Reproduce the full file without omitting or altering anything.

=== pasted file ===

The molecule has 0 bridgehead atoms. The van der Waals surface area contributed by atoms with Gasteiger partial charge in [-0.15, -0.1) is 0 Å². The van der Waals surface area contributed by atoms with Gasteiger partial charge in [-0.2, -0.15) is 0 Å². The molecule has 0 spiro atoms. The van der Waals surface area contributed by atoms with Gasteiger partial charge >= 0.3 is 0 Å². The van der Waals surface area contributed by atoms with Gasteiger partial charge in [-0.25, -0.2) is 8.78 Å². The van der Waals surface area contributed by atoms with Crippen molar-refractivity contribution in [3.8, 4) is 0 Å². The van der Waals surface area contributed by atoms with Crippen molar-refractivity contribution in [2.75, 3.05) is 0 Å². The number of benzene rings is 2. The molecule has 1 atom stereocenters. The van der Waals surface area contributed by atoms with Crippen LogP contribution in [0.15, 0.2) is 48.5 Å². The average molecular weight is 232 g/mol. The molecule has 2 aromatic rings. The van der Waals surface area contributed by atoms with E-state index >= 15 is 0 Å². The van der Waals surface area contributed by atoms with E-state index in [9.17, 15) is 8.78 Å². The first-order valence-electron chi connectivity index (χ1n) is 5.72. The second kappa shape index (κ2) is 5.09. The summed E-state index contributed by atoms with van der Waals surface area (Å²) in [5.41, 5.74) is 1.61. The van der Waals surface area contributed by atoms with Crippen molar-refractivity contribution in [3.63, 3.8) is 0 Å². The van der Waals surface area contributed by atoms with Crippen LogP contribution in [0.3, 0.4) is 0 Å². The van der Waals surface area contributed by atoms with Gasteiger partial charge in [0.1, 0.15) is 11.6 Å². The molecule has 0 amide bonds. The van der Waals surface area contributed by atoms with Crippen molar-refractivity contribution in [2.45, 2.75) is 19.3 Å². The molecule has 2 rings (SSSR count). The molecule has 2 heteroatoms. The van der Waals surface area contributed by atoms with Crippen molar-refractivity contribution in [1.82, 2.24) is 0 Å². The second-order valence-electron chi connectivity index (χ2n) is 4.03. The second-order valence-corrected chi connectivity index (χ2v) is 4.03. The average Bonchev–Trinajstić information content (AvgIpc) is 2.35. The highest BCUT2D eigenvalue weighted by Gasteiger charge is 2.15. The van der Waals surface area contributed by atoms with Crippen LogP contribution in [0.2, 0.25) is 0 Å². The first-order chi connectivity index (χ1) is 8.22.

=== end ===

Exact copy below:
The molecule has 0 bridgehead atoms. The van der Waals surface area contributed by atoms with Gasteiger partial charge in [-0.15, -0.1) is 0 Å². The van der Waals surface area contributed by atoms with Gasteiger partial charge in [-0.2, -0.15) is 0 Å². The molecule has 0 spiro atoms. The van der Waals surface area contributed by atoms with Gasteiger partial charge >= 0.3 is 0 Å². The van der Waals surface area contributed by atoms with Gasteiger partial charge in [-0.25, -0.2) is 8.78 Å². The van der Waals surface area contributed by atoms with Crippen molar-refractivity contribution in [3.8, 4) is 0 Å². The van der Waals surface area contributed by atoms with Crippen molar-refractivity contribution in [2.75, 3.05) is 0 Å². The number of benzene rings is 2. The molecule has 1 atom stereocenters. The van der Waals surface area contributed by atoms with Crippen LogP contribution in [0.15, 0.2) is 48.5 Å². The average molecular weight is 232 g/mol. The molecule has 2 aromatic rings. The van der Waals surface area contributed by atoms with E-state index >= 15 is 0 Å². The van der Waals surface area contributed by atoms with E-state index in [9.17, 15) is 8.78 Å². The first-order valence-electron chi connectivity index (χ1n) is 5.72. The second kappa shape index (κ2) is 5.09. The summed E-state index contributed by atoms with van der Waals surface area (Å²) in [5.41, 5.74) is 1.61. The van der Waals surface area contributed by atoms with Crippen molar-refractivity contribution in [3.63, 3.8) is 0 Å². The van der Waals surface area contributed by atoms with Crippen LogP contribution in [0.3, 0.4) is 0 Å². The van der Waals surface area contributed by atoms with Gasteiger partial charge in [0.1, 0.15) is 11.6 Å². The molecule has 0 amide bonds. The van der Waals surface area contributed by atoms with Crippen molar-refractivity contribution in [2.45, 2.75) is 19.3 Å². The molecule has 2 rings (SSSR count). The molecule has 2 heteroatoms. The van der Waals surface area contributed by atoms with Crippen molar-refractivity contribution in [1.82, 2.24) is 0 Å². The second-order valence-electron chi connectivity index (χ2n) is 4.03. The second-order valence-corrected chi connectivity index (χ2v) is 4.03. The average Bonchev–Trinajstić information content (AvgIpc) is 2.35. The highest BCUT2D eigenvalue weighted by Gasteiger charge is 2.15. The van der Waals surface area contributed by atoms with Crippen LogP contribution in [0.2, 0.25) is 0 Å². The first-order chi connectivity index (χ1) is 8.22.